The “ps” command is basically the short form used for process status command, which is actually a command used in Linux. For example, you can use the same command in Linux to get all the details about all processes running in the operating system. In this article, I will explain what the “ps” command means and how to use it in detail below.
What is ps Command and How to Use It?
As mentioned above, it is very easy to use the ps command to get all the details about the processes running in your Linux operating system. The output of this command could change according to the parameters used with it. In any case, in this guide, you will learn about the basics of using the “ps” command in Linux by reading some examples given below.
By default, the ps command displays the commands that are currently used in this command prompt.
- The “-x” option allows to visualize all the active processes of the current user.
- The “-ax” option allows to visualize all the processes of the machine of all the users.
- The “-aux” option allows to show all processes for all users.
- The “-u username” option displays each process associated with the user.
- The “-p PID” option displays information about a process.
The “-t” option displays all processes associated with a terminal.
The various fields
- PID – It is the unique identifier of the process which has been defined by the system.
- TTY – It indicates the port number of the terminal.
- TIME – It displays the CPU time used by this process.
- CMD – It displays the name of the command that uses this PID.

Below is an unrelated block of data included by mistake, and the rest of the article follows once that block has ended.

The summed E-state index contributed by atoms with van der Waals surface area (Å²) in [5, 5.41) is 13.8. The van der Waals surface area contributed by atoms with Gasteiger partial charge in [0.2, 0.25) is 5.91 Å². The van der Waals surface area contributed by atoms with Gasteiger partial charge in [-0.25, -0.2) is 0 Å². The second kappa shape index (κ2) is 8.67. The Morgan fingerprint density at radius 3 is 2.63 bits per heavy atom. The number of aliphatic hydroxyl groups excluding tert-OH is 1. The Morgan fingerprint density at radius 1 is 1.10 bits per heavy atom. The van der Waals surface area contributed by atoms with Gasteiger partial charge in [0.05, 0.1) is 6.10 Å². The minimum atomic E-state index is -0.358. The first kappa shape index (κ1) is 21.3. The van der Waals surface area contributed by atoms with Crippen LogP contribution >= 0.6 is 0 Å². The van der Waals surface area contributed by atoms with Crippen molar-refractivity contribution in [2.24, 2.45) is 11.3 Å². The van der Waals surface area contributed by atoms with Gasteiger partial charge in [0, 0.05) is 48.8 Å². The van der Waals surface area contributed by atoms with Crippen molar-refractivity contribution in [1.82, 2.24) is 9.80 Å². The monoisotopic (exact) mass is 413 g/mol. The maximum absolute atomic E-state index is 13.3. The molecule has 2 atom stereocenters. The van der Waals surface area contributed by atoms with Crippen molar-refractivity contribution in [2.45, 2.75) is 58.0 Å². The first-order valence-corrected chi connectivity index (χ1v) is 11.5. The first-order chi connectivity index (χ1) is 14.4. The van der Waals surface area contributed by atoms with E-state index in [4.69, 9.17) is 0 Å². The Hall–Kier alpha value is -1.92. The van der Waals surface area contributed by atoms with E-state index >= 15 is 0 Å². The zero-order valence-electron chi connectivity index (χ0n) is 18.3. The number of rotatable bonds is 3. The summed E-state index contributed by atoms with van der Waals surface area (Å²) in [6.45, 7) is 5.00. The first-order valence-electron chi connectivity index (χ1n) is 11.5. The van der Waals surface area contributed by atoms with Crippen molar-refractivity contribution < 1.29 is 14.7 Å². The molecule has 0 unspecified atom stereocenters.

- USER – It displays the user name of the process.
- START – It displays the time at which the process started.
- %CPU – It shows the CPU usage in percentage.
- %MEM – It displays the use of RAM in percentage.
- RSS – It gives the use of physical memory used in kilobytes by the process (excluding swap).
- VSZ – It gives the use of shared libraries and the memory used for its operation.
- STAT – It displays the current state of the process, R as Run Start…
Here is the detail of the STAT field
- D – Uninterruptible from sleep
- R – Executable start
- S – Waiting for an event to complete, asleep (sleep)
- T – Stopped, either by a use command signal or because it is being traced
- W – Paging (not valid since kernel 2.6.xx)
- X – Dead
- Z – “Zombie” process.
- < – High priority
- N – Low priority
- L – Pages locked in memory
- s – Session leader
- l – Multi-threaded
- + – Is in the foreground process
That is everything you need to know about what does “ps” command mean and how to use it on Linux. For more similar types of articles, check out our other guides only on TechNClub.com: How to Install Linux on Chromebook, and How to Install and Play Diablo 2 on Linux.